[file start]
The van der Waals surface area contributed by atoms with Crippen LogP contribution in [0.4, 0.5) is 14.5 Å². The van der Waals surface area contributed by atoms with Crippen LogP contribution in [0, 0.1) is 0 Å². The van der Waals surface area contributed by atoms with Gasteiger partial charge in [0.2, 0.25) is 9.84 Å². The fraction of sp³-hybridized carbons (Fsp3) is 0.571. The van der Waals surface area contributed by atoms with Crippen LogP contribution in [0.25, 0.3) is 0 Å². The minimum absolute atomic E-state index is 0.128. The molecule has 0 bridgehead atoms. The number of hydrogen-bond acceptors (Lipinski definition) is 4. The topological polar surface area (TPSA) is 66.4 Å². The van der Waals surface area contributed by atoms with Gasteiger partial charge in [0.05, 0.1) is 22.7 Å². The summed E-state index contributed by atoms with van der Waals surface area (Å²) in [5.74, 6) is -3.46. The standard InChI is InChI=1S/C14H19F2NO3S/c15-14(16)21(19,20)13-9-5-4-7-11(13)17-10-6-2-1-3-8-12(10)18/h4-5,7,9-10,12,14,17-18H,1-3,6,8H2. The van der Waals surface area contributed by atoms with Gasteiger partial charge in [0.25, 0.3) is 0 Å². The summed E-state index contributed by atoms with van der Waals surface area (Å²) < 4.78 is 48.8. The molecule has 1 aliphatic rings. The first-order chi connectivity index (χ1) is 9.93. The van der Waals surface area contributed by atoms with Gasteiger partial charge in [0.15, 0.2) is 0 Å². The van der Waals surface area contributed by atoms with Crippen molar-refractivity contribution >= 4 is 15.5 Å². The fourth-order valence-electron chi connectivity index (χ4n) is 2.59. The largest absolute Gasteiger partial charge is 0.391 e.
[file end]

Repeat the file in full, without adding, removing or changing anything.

The van der Waals surface area contributed by atoms with Crippen LogP contribution in [0.4, 0.5) is 14.5 Å². The van der Waals surface area contributed by atoms with Crippen LogP contribution in [0, 0.1) is 0 Å². The van der Waals surface area contributed by atoms with Gasteiger partial charge in [0.2, 0.25) is 9.84 Å². The fraction of sp³-hybridized carbons (Fsp3) is 0.571. The van der Waals surface area contributed by atoms with Crippen LogP contribution in [0.25, 0.3) is 0 Å². The minimum absolute atomic E-state index is 0.128. The molecule has 0 bridgehead atoms. The number of hydrogen-bond acceptors (Lipinski definition) is 4. The topological polar surface area (TPSA) is 66.4 Å². The van der Waals surface area contributed by atoms with Gasteiger partial charge in [0.05, 0.1) is 22.7 Å². The summed E-state index contributed by atoms with van der Waals surface area (Å²) in [5.74, 6) is -3.46. The standard InChI is InChI=1S/C14H19F2NO3S/c15-14(16)21(19,20)13-9-5-4-7-11(13)17-10-6-2-1-3-8-12(10)18/h4-5,7,9-10,12,14,17-18H,1-3,6,8H2. The van der Waals surface area contributed by atoms with Gasteiger partial charge in [0.25, 0.3) is 0 Å². The summed E-state index contributed by atoms with van der Waals surface area (Å²) < 4.78 is 48.8. The molecule has 1 aliphatic rings. The first-order chi connectivity index (χ1) is 9.93. The van der Waals surface area contributed by atoms with Gasteiger partial charge in [0.15, 0.2) is 0 Å². The van der Waals surface area contributed by atoms with Crippen molar-refractivity contribution >= 4 is 15.5 Å². The fourth-order valence-electron chi connectivity index (χ4n) is 2.59. The largest absolute Gasteiger partial charge is 0.391 e.